Sunday, March 6, 2011

The Anomaly of a Mom Who Murders Her Teenagers

Frequent Quarterbacker Jackie sent along a link to an article from the Daily Beast about the murders of Calyx and Beau Schenecker. You probably heard about the murders when they happened at the end of January. The two teenagers -- aged 16 and 13 respectively -- were shot to death in their Tampa, Florida home. The alleged killer, who reportedly has confessed, is their mother, who attempted suicide in the same incident.

Certainly this incident is horrible and worthy of discussion in a blog about traumatic current events. But what catches my eye about the article that Jackie sent along is the headline:
Did This Mom Kill Her Kids?
The article explains at some length that it is incredibly rare for mothers to kill their teenage children. Children murdered by their mothers are almost always infants or toddlers. Teenagers murdered by a parent are generally murdered by their fathers.

The article is a decent one, exploring the unanswerable question of why this mom did what she appears to have done. Their was clearly mounting discord in the family, the mom and daughter were seeking counseling, the mother may have been using drugs and was probably depressed, and the dad had recently deployed to the Middle East with the Army. And it points out that we will most likely never know what snapped in Beau and Calyx's mother to make her kill her own children.

But the headline says something else entirely. Did this mom kill her kids? It sure seems like it. In fact, there doesn't seem to be a whole lot of question as to whether she did, only as to why. So why doesn't the headline match the article.

The somewhat boring explanation is that whoever wrote the headline was doing so quickly, skimmed the article, saw the part about this being almost unheard of, and misunderstood the thrust of the article. But I think it was a little more than that.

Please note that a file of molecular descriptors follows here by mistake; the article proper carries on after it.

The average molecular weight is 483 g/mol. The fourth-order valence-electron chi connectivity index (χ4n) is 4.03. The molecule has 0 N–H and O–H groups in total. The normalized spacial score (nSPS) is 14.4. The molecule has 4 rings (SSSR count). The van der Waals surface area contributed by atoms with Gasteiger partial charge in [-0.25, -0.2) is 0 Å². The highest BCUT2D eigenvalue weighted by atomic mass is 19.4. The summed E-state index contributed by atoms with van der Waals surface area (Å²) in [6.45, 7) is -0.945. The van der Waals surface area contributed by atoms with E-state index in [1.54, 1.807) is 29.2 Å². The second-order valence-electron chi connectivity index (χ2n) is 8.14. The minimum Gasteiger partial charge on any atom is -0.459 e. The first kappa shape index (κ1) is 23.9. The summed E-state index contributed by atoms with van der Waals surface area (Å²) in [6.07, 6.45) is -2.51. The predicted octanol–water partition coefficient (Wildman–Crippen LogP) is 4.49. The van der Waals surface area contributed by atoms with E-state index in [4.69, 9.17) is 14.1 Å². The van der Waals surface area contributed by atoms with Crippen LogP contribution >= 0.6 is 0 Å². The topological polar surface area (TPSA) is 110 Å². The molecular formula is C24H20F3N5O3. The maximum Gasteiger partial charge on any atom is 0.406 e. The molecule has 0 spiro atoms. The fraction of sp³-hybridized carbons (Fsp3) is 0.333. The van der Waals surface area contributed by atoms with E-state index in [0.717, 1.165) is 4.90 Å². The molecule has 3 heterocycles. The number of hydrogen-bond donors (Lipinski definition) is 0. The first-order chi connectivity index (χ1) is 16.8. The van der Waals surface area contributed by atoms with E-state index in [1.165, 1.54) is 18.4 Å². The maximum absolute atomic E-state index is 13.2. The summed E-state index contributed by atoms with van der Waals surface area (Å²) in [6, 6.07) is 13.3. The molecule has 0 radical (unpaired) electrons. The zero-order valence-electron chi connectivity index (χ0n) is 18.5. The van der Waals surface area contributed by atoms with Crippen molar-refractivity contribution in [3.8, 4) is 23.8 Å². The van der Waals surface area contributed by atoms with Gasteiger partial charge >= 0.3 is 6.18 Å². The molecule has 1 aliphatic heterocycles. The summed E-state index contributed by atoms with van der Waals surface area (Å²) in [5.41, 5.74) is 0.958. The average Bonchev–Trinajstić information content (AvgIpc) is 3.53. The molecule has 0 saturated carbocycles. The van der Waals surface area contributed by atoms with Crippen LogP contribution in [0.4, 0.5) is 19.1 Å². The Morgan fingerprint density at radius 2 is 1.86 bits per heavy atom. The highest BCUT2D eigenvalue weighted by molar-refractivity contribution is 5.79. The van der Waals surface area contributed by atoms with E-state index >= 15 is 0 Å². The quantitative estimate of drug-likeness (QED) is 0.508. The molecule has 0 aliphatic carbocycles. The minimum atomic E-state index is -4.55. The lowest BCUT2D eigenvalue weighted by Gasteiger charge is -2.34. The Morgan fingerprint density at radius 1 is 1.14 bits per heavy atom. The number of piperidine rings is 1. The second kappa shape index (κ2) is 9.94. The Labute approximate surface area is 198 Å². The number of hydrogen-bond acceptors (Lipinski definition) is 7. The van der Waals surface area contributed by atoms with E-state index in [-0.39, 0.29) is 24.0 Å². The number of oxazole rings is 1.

On the whole, people are very bad at evaluating statistics and probabilities. It is this phenomenon that was at work when a friend of mine, during a research study, asked people in line for a roller coaster what their chances of dying on the ride were and several people answered "50/50." Did these folks actually think that, on average, people die on the ride half the time? That seems unlikely. They didn't understand what "50/50" means. And I think, on some level, the headline writer didn't understand what something being so rare it is basically unheard of means.

The fact that something is unheard of -- even if it has literally never happened ever before -- does not by itself mean that it hasn't happened this time. As the saying goes, there's a first time for everything. What it means is, all other things being equal, it is unlikely to be true.

But  all other things aren't equal. This mom confessed. The evidence points solely to her. The fact that she did it is notable because it's unusual. The fact that it's unusual, unfortunately, does not mean it's not true.


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Naomi Zikmund-Fisher
is a clinical social worker, former school Principal and a Crisis Consultant for schools and community organizations. You can learn more about her at
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